Trichia decipiens

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Trichia decipiens
Trichia decipiens BG3 (2).JPG
Trichia decipiens plasmodium and sporangia on a tree trunk
Scientific classification
Phylum: Amoebozoa
Class: Eumycetozoa
Subclass: Myxogastria
Order: Trichiida
Family: Trichiidae
Genus: Trichia
Species: T. decipiens
Binomial name
Trichia decipiens
Trichia decipiens, fruiting

Trichia decipiens is a worldwide widespread slime mould species from the order Trichiida.


The plasmodium is white, becoming pink to red at maturity. The small- to large-group-forming fruiting bodies are shiny olive to yellow-olive or brown, and bear mainly stalked, rarely sessile sporangia. These are conical to peak-shaped and are up to 3 mm high and 0.6 to 0.8 (rarely up to 1.3) mm wide.[1]

The shiny, membraneous hypothallus is wide, and pale to brown in colour. The cylindrical stem is wrinkled, dark brown at the base and becoming gradually lighter toward the top, and is filled with up to 1 mm-long, spore-like bodies. The solid or membranous peridium is yellow, often transparent om thin areas, thickened and deeper beneath, surviving as an initially shallow calyculus.[1]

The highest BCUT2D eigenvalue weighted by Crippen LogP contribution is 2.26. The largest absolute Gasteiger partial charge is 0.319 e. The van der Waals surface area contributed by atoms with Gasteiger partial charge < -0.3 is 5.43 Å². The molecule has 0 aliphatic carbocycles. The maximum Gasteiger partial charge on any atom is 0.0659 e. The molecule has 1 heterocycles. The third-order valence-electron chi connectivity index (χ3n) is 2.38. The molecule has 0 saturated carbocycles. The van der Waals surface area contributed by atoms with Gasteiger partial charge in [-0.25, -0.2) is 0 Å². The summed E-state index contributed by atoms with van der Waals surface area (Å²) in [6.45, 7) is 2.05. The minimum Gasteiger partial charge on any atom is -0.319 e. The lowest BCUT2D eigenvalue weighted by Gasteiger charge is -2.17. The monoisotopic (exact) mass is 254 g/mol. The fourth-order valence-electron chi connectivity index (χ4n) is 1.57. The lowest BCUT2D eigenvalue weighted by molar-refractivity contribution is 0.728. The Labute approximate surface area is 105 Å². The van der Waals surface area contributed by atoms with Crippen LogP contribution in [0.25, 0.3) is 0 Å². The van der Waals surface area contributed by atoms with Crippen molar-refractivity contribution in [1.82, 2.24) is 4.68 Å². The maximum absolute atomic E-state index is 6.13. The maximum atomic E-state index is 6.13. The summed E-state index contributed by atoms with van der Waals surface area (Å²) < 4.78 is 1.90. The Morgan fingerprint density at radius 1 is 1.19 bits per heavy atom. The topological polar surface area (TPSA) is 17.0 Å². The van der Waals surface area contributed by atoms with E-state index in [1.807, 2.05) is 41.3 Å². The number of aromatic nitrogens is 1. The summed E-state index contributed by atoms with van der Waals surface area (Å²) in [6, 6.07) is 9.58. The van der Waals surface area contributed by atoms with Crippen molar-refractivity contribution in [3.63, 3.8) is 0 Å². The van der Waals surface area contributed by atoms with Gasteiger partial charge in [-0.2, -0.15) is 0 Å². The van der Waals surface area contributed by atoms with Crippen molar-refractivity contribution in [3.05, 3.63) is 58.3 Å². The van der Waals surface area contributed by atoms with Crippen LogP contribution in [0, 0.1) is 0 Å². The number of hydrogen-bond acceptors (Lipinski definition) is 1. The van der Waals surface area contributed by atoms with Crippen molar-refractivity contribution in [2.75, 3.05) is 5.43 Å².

The capillitium from the mass is olive to olive-yellow and is composed of non-overgrown, simple or branched, deeply olive-yellow, 5 to 6 µm thick elaters, which stand in relief as three to five overhanging spiral strands and become pointed towards the end. The spore mass is olive-yellow to olive, in transmitted light appearing pallidly olive-yellow, occasionally paler. The spores are 10 to 13 µm in diameter, and have a largely reticulated surface, the remainder being densely warty or prickly.[1]

Habitat and ecology[edit]

The species has a worldwide distribution.[1] T. decipiens slime molds live on the deadwood of conifers and broadleaf trees year-round. The slime mould is associated with, among others, species of the genera Trichia, Arcyria and Cribraria as well as Lycogala epidendrum and Stemonitis typhina.[2]


Trichia decipiens was first described as Arcyria decipiens in 1795 by Christiaan Hendrik Persoon on the basis of a 1778 collection from a forest in Chemnitz. Macbride reclassified the species in 1899 into the genus Trichia.[1]


  1. ^ a b c d e Marie L. Farr: Myxomycetes, New York Botanical Garden, 1976, pp. 88-89
  2. ^ (in German) Hermann Neubert: Die Myxomyceten Deutschlands und des angrenzenden Alpenraumes unter besonderer Berücksichtigung Österreichs. volume 1. Karlheinz Baumann Verlag, Gomaringen 1993, ISBN 3-929822-00-8. p. 258.